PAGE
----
They can be a nuisance but there are measures that can be taken to deal with foxes, in both the town or city and the countryside.

Where do foxes live?

Normally, foxes would roam the countryside and local woodland but the rapid sprawl in the 20th century meant that we humans encroached on their space. Adaptable animals, they soon began to live alongside us in both a rural and urban setting.

Naturally living in burrows or dens, you can identify an active burrow and foxes are not tidy animals; around the entrance of the den will be discarded food and fairly large sized entrance, far bigger than one you would expect to see as a rabbit burrow. It will also smell unpleasant; foxes come with a musty smell that betrays their presence.


Foxes breed once a year in the warmer months of spring, however, their mating takes place in January and this is the dreadful noise that can be heard at night in some areas of Lincoln. The vixen has an eerie call that attracts the male foxes; in March, around 4 or 5 cubs will be born.

These cubs remain exclusively in the den until May, and from June onwards this den will be completely abandoned. In the warm summer months, the female fox will teach her cubs how to scavenge and hunt for food; in the countryside, this family unit will start to disperse in the later months of summer but urban foxes tend to stick together for longer, as a family unit.

People think that fox numbers are increasing but this is not the case; the fox population, experts suggest, is remaining stable probably helped by the ready food sources available in the city and towns across Lincoln and beyond.


Foxes are the natural predators of birds, rabbits and small animals, as well as eating insects, worms, fruits etc. urban foxes, however, have adapted to their surroundings and are known to scavenge for at least 50% of their food, if not more.

Is there a problem?

In the majority of cases, foxes do not cause problems. In fact, research has shown that the vast majority of town or city residents do not mind the presence of a fox, actively encouraging them in some cases with food and scraps.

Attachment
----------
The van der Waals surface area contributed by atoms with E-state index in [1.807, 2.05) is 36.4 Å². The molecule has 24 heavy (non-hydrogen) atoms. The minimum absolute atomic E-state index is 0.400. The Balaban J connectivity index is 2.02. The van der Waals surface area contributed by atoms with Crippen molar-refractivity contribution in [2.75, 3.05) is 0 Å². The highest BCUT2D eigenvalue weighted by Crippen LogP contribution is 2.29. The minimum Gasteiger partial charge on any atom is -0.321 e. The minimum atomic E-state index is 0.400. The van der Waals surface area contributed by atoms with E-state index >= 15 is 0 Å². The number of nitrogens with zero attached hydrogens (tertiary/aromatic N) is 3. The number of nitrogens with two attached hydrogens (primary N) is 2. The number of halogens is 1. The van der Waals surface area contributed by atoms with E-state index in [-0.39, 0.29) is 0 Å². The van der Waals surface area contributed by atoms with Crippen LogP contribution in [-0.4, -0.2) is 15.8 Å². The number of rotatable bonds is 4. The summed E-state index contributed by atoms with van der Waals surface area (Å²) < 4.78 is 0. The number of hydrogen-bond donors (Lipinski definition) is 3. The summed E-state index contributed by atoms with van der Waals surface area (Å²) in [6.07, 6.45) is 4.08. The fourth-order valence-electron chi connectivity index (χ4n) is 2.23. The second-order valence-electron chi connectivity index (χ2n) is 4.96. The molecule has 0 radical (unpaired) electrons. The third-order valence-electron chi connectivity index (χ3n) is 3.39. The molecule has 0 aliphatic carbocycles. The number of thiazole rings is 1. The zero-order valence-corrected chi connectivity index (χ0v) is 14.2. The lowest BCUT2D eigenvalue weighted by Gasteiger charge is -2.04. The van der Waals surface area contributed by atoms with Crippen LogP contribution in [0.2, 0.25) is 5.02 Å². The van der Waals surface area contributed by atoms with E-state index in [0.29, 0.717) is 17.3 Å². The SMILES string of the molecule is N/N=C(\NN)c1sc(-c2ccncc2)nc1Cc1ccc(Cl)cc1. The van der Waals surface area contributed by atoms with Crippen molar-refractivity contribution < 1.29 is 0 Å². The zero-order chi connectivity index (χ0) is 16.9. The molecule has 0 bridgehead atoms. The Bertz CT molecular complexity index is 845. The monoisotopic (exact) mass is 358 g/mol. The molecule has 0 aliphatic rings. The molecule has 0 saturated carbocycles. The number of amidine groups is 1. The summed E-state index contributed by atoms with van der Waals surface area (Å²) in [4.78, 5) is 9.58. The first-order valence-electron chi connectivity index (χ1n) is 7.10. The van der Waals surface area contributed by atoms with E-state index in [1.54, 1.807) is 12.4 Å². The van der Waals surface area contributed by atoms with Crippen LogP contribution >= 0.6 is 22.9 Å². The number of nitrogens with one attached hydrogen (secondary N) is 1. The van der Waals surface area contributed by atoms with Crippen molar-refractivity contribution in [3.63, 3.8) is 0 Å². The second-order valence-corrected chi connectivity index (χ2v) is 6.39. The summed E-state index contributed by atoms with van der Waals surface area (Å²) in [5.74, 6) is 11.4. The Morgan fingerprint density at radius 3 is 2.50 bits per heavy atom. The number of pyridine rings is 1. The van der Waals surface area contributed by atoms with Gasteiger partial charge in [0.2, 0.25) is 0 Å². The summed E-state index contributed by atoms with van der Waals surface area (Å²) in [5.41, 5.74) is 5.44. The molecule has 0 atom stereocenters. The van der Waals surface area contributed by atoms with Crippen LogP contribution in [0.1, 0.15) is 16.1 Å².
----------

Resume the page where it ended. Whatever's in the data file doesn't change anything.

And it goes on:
• Foxes do not pose any threat to pet cats or dogs – people worry that foxes pass on mange and although many foxes can look ravaged by this mite, in many cases, like the domestic cat or dog, they are simply moulting
  • Pet rabbits, guniea pigs, hens etc. are a natural source of food for foxes and so, if you keep these outside, their cages and pens need to be ‘fox proof’
  • The vixen howling during the month of January is not a pleasant sound and often complained about; it will not last long!
  • Their scavenging activities can mean that rotting food and rubbish can be strewn all over the garden by the morning and so the correct storage of rubbish might need to be looked at if this is a problem

However, some people do have more serious problems with foxes and active, preventative measures may need to be taken. Control of foxes can only be done using two legal methods – shooting and lethal injection, after trapping.

However, as a pest control company local to Lincoln, Mr Pesty will only use these in the extreme circumstances, as most fox problems can be prevented with a few minor changes in our behaviour and some prevention methods on the ground; call us to find out more!